A new court filing by special counsel John Durham reveals that Department of Justice (DOJ) Inspector General Michael Horowitz concealed crucial information from Durham in connection with the ongoing prosecution of Michael Sussmann, a former attorney to Hillary Clinton’s 2016 presidential campaign.
The filing also reveals that Horowitz failed to disclose that his office is in possession of two cellphones used by former FBI general counsel James Baker. The phones may contain information that’s important to the Sussmann case, as well as to a separate criminal leak investigation of Baker that Durham personally conducted between 2017 and 2019.
Horowitz first came to public prominence in June 2018 when he issued a report on the FBI’s actions leading up to the 2016 presidential election. Horowitz followed up in December 2019 with another report on the FBI’s Crossfire Hurricane investigation and the bureau’s pursuit of a Foreign Intelligence Surveillance Act (FISA) warrant on Trump campaign aide Carter Page.
Durham’s filing on Jan. 25 involves discovery issues surrounding Sussmann’s upcoming trial for allegedly making a materially false statement to the FBI’s then-general counsel James Baker. As part of Durham’s discovery obligations, the Special Counsel’s Office met with Horowitz and his team on Oct. 7, 2021, and subsequently requested any materials, including any “documents, records, and information” regarding Sussmann that may have been in the possession of the Office of Inspector General (OIG).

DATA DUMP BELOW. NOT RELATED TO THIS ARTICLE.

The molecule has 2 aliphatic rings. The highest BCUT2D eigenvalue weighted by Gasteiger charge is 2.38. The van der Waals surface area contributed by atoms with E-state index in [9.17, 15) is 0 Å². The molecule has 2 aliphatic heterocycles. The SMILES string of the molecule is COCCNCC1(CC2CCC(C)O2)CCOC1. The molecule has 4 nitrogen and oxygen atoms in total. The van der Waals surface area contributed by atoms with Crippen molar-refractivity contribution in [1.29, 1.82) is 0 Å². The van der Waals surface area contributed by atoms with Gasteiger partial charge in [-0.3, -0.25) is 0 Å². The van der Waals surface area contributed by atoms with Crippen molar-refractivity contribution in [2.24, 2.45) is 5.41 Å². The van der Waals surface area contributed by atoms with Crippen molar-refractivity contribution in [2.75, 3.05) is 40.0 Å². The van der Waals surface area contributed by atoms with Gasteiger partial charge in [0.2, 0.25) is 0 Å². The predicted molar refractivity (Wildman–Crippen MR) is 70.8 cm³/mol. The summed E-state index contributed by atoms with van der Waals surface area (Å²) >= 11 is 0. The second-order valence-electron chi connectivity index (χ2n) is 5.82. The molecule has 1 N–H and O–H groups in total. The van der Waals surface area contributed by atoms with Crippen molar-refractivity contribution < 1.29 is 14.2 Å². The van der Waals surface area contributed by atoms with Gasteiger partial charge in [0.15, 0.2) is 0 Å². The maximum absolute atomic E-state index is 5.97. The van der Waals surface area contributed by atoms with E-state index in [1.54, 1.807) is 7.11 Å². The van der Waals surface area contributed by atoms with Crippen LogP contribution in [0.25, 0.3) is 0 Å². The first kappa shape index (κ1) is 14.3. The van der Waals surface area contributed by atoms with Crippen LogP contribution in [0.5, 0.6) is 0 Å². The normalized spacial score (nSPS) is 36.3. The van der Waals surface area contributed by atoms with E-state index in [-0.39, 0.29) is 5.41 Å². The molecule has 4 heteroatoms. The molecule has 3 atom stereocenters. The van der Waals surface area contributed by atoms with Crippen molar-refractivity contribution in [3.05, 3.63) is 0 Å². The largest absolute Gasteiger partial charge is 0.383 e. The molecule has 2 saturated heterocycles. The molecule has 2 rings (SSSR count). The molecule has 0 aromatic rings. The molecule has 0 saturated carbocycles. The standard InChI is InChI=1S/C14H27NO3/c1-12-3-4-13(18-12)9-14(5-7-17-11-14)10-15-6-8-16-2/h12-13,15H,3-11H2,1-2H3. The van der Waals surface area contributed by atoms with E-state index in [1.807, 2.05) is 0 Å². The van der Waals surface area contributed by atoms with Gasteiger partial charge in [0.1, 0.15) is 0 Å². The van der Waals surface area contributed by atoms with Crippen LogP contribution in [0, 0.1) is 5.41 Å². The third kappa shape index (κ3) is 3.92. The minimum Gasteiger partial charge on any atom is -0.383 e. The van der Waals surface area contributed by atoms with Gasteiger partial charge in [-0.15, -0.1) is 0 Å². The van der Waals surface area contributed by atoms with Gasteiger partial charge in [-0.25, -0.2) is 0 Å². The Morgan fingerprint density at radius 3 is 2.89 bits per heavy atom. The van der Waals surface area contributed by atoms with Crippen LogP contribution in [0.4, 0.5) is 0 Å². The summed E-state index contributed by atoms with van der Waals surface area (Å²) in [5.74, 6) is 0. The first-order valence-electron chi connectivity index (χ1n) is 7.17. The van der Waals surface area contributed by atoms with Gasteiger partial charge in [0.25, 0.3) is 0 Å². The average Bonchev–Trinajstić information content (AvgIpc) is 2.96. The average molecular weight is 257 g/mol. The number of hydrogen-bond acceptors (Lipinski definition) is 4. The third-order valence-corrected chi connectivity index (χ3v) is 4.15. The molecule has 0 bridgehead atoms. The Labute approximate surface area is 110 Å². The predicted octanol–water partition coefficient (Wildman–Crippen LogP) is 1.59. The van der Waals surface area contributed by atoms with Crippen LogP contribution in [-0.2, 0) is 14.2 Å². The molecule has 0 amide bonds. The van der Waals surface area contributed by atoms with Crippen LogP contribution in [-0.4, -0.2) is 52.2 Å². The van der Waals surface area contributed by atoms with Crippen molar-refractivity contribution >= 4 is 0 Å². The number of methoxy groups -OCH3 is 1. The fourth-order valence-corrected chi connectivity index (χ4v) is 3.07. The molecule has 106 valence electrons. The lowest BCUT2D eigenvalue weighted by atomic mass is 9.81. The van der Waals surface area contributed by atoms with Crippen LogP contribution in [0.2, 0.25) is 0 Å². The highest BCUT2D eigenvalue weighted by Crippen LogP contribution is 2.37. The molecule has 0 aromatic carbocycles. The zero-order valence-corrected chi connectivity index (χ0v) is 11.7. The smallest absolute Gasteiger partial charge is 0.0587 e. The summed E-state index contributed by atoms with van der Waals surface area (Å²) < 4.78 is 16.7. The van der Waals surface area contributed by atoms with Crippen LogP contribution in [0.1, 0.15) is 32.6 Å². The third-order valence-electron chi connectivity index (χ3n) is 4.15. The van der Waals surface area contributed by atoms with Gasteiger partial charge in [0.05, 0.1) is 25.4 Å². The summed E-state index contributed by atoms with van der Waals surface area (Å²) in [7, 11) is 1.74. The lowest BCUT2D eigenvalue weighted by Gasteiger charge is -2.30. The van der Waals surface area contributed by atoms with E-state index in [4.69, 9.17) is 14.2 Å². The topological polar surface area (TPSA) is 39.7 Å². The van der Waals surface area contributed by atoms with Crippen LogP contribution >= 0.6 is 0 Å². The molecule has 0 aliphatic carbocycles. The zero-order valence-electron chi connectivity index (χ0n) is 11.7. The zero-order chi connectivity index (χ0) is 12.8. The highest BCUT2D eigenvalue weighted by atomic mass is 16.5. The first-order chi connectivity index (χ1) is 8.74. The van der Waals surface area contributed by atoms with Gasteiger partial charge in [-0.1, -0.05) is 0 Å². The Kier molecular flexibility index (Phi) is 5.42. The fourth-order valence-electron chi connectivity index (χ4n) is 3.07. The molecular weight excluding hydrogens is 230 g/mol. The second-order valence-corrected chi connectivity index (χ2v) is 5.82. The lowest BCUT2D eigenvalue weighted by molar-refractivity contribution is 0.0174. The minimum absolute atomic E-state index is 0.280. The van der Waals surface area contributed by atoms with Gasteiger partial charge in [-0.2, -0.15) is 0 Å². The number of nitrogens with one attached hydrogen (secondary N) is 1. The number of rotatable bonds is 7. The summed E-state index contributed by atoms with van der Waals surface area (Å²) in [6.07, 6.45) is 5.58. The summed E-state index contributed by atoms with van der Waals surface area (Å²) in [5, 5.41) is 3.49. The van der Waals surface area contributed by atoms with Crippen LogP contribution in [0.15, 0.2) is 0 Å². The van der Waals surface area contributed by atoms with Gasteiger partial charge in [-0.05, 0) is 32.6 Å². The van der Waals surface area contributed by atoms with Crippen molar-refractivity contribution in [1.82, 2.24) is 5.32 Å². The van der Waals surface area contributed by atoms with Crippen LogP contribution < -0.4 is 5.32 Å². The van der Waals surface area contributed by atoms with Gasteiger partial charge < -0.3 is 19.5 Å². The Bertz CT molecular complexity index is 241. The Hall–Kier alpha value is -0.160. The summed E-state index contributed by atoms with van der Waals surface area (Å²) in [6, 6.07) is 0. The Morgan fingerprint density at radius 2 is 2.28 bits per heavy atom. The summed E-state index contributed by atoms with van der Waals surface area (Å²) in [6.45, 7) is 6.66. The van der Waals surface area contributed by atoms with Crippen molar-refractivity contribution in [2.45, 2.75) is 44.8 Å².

On Dec. 17, 2021, Horowitz’s office provided Durham with information that Sussmann had given the OIG information in early 2017, that an OIG “employee’s computer was ‘seen publicly’ in ‘Internet traffic’ and was connecting to a Virtual Private Network in a foreign country.” It isn’t clear what this information was about, why Sussmann would know about this information, or why he would have been interested in the internet activities of OIG employees.
It also isn’t known why Sussmann, a private citizen, would have been seeking out the OIG shortly after he was pushing information detrimental to Trump to both the FBI and the CIA.
At the time of the Dec. 17 disclosure, “the OIG represented to [Durham’s] team that it had “no other file or other documentation” relating to this cyber matter.” However, last week, Sussmann’s attorneys informed Durham that there was additional information, including the fact that Sussmann had met with Horowitz in March 2017 to personally pass along the information about the OIG employee’s computer VPN use. This meeting between Horowitz and Sussmann hadn’t been disclosed by Horowitz to Durham during their previous meetings and interactions.